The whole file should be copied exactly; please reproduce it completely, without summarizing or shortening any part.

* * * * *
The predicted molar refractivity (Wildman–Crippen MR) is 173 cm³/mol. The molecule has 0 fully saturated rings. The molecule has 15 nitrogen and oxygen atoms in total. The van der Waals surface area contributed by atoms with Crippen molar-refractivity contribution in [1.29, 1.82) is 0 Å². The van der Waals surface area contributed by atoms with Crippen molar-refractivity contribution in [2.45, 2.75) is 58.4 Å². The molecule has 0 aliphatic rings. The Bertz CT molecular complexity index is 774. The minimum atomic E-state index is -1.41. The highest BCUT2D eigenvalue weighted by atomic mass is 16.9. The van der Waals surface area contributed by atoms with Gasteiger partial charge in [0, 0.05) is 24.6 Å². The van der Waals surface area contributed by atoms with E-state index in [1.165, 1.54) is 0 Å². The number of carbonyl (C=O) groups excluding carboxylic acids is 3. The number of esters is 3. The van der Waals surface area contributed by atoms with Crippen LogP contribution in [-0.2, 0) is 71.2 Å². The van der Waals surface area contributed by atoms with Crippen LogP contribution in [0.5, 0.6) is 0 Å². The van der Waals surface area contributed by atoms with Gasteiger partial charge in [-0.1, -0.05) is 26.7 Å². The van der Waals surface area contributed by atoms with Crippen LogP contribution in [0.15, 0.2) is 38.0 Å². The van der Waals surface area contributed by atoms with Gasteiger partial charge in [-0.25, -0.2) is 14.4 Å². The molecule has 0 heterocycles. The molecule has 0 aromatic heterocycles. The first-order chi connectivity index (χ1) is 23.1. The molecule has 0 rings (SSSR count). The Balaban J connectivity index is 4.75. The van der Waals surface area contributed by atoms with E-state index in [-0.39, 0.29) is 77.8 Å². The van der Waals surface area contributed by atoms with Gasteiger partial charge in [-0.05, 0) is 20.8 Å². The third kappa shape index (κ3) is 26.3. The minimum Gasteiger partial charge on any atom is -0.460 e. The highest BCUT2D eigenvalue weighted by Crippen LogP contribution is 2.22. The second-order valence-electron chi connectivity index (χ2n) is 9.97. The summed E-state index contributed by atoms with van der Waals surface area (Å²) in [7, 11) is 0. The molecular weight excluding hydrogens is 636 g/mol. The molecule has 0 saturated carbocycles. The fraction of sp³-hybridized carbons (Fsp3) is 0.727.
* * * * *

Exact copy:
The predicted molar refractivity (Wildman–Crippen MR) is 173 cm³/mol. The molecule has 0 fully saturated rings. The molecule has 15 nitrogen and oxygen atoms in total. The van der Waals surface area contributed by atoms with Crippen molar-refractivity contribution in [1.29, 1.82) is 0 Å². The van der Waals surface area contributed by atoms with Crippen molar-refractivity contribution in [2.45, 2.75) is 58.4 Å². The molecule has 0 aliphatic rings. The Bertz CT molecular complexity index is 774. The minimum atomic E-state index is -1.41. The highest BCUT2D eigenvalue weighted by atomic mass is 16.9. The van der Waals surface area contributed by atoms with Gasteiger partial charge in [0, 0.05) is 24.6 Å². The van der Waals surface area contributed by atoms with E-state index in [1.165, 1.54) is 0 Å². The number of carbonyl (C=O) groups excluding carboxylic acids is 3. The number of esters is 3. The van der Waals surface area contributed by atoms with Crippen LogP contribution in [-0.2, 0) is 71.2 Å². The van der Waals surface area contributed by atoms with Crippen LogP contribution in [0.5, 0.6) is 0 Å². The van der Waals surface area contributed by atoms with Gasteiger partial charge in [-0.1, -0.05) is 26.7 Å². The van der Waals surface area contributed by atoms with Crippen LogP contribution in [0.15, 0.2) is 38.0 Å². The van der Waals surface area contributed by atoms with Gasteiger partial charge in [-0.25, -0.2) is 14.4 Å². The molecule has 0 heterocycles. The molecule has 0 aromatic heterocycles. The first-order chi connectivity index (χ1) is 23.1. The molecule has 0 rings (SSSR count). The Balaban J connectivity index is 4.75. The van der Waals surface area contributed by atoms with E-state index in [-0.39, 0.29) is 77.8 Å². The van der Waals surface area contributed by atoms with Gasteiger partial charge in [-0.05, 0) is 20.8 Å². The third kappa shape index (κ3) is 26.3. The minimum Gasteiger partial charge on any atom is -0.460 e. The highest BCUT2D eigenvalue weighted by Crippen LogP contribution is 2.22. The second-order valence-electron chi connectivity index (χ2n) is 9.97. The summed E-state index contributed by atoms with van der Waals surface area (Å²) in [7, 11) is 0. The molecular weight excluding hydrogens is 636 g/mol. The molecule has 0 saturated carbocycles. The fraction of sp³-hybridized carbons (Fsp3) is 0.727.